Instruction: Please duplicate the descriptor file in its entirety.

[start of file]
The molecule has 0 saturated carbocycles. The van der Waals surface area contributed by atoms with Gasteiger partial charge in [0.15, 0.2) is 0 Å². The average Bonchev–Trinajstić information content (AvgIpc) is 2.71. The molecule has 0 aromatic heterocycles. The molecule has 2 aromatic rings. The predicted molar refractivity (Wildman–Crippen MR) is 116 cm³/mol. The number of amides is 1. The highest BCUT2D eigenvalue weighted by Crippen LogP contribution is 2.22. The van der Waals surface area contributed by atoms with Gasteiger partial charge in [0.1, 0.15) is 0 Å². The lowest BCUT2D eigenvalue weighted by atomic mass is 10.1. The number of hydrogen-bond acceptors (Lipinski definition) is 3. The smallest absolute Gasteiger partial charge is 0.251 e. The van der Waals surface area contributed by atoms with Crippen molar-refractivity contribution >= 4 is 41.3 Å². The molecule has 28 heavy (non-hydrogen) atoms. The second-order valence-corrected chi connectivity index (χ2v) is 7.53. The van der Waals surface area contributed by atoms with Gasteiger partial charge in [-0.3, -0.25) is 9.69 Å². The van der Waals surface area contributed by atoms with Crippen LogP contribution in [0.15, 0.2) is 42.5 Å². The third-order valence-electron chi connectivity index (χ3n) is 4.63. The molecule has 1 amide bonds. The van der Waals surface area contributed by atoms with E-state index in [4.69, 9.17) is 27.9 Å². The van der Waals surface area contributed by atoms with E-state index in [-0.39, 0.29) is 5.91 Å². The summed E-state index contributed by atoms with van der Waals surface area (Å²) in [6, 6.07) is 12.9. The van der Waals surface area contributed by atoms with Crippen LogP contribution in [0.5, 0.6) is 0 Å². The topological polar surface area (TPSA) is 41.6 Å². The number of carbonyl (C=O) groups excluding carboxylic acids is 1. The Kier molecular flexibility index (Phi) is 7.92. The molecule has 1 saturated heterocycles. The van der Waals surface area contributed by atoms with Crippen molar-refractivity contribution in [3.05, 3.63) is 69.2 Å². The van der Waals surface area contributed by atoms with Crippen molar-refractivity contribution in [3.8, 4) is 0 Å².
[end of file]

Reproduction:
The molecule has 0 saturated carbocycles. The van der Waals surface area contributed by atoms with Gasteiger partial charge in [0.15, 0.2) is 0 Å². The average Bonchev–Trinajstić information content (AvgIpc) is 2.71. The molecule has 0 aromatic heterocycles. The molecule has 2 aromatic rings. The predicted molar refractivity (Wildman–Crippen MR) is 116 cm³/mol. The number of amides is 1. The highest BCUT2D eigenvalue weighted by Crippen LogP contribution is 2.22. The van der Waals surface area contributed by atoms with Gasteiger partial charge in [0.1, 0.15) is 0 Å². The lowest BCUT2D eigenvalue weighted by atomic mass is 10.1. The number of hydrogen-bond acceptors (Lipinski definition) is 3. The smallest absolute Gasteiger partial charge is 0.251 e. The van der Waals surface area contributed by atoms with Crippen molar-refractivity contribution >= 4 is 41.3 Å². The molecule has 28 heavy (non-hydrogen) atoms. The second-order valence-corrected chi connectivity index (χ2v) is 7.53. The van der Waals surface area contributed by atoms with Gasteiger partial charge in [-0.3, -0.25) is 9.69 Å². The van der Waals surface area contributed by atoms with Crippen LogP contribution in [0.15, 0.2) is 42.5 Å². The third-order valence-electron chi connectivity index (χ3n) is 4.63. The molecule has 1 amide bonds. The van der Waals surface area contributed by atoms with E-state index in [4.69, 9.17) is 27.9 Å². The van der Waals surface area contributed by atoms with E-state index in [-0.39, 0.29) is 5.91 Å². The summed E-state index contributed by atoms with van der Waals surface area (Å²) in [6, 6.07) is 12.9. The van der Waals surface area contributed by atoms with Crippen LogP contribution in [0.5, 0.6) is 0 Å². The topological polar surface area (TPSA) is 41.6 Å². The number of carbonyl (C=O) groups excluding carboxylic acids is 1. The Kier molecular flexibility index (Phi) is 7.92. The molecule has 1 saturated heterocycles. The van der Waals surface area contributed by atoms with Crippen molar-refractivity contribution in [3.05, 3.63) is 69.2 Å². The van der Waals surface area contributed by atoms with Crippen molar-refractivity contribution in [3.8, 4) is 0 Å².